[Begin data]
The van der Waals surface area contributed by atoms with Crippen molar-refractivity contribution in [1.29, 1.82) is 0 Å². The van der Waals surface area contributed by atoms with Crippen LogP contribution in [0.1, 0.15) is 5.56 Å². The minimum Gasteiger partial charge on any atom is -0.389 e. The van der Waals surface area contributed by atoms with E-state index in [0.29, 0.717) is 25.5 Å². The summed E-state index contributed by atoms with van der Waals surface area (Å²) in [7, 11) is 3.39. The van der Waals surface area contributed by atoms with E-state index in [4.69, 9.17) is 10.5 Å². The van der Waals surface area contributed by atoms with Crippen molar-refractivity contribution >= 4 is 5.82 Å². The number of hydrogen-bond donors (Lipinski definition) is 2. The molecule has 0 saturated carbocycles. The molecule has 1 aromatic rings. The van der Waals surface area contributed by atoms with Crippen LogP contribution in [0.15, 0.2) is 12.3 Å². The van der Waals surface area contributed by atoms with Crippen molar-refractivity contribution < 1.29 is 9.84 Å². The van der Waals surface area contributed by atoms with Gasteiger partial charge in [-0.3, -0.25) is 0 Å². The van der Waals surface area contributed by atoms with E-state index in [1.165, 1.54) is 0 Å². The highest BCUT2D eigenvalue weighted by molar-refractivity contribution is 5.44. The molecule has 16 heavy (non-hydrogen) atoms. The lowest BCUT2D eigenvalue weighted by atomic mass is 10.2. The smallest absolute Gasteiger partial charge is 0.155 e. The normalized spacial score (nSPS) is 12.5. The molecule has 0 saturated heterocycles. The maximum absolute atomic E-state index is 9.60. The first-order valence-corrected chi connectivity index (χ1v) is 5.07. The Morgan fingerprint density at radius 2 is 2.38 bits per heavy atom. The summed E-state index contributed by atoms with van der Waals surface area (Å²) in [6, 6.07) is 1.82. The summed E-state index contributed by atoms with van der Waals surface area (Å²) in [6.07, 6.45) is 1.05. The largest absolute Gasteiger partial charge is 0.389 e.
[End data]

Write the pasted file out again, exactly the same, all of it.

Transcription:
The van der Waals surface area contributed by atoms with Crippen molar-refractivity contribution in [1.29, 1.82) is 0 Å². The van der Waals surface area contributed by atoms with Crippen LogP contribution in [0.1, 0.15) is 5.56 Å². The minimum Gasteiger partial charge on any atom is -0.389 e. The van der Waals surface area contributed by atoms with E-state index in [0.29, 0.717) is 25.5 Å². The summed E-state index contributed by atoms with van der Waals surface area (Å²) in [7, 11) is 3.39. The van der Waals surface area contributed by atoms with E-state index in [4.69, 9.17) is 10.5 Å². The van der Waals surface area contributed by atoms with Crippen molar-refractivity contribution >= 4 is 5.82 Å². The number of hydrogen-bond donors (Lipinski definition) is 2. The molecule has 0 saturated carbocycles. The molecule has 1 aromatic rings. The van der Waals surface area contributed by atoms with Crippen LogP contribution in [0.15, 0.2) is 12.3 Å². The van der Waals surface area contributed by atoms with Crippen molar-refractivity contribution < 1.29 is 9.84 Å². The van der Waals surface area contributed by atoms with Gasteiger partial charge in [-0.3, -0.25) is 0 Å². The van der Waals surface area contributed by atoms with E-state index in [1.165, 1.54) is 0 Å². The highest BCUT2D eigenvalue weighted by molar-refractivity contribution is 5.44. The molecule has 16 heavy (non-hydrogen) atoms. The lowest BCUT2D eigenvalue weighted by atomic mass is 10.2. The smallest absolute Gasteiger partial charge is 0.155 e. The normalized spacial score (nSPS) is 12.5. The molecule has 0 saturated heterocycles. The maximum absolute atomic E-state index is 9.60. The first-order valence-corrected chi connectivity index (χ1v) is 5.07. The Morgan fingerprint density at radius 2 is 2.38 bits per heavy atom. The summed E-state index contributed by atoms with van der Waals surface area (Å²) in [6, 6.07) is 1.82. The summed E-state index contributed by atoms with van der Waals surface area (Å²) in [6.07, 6.45) is 1.05. The largest absolute Gasteiger partial charge is 0.389 e.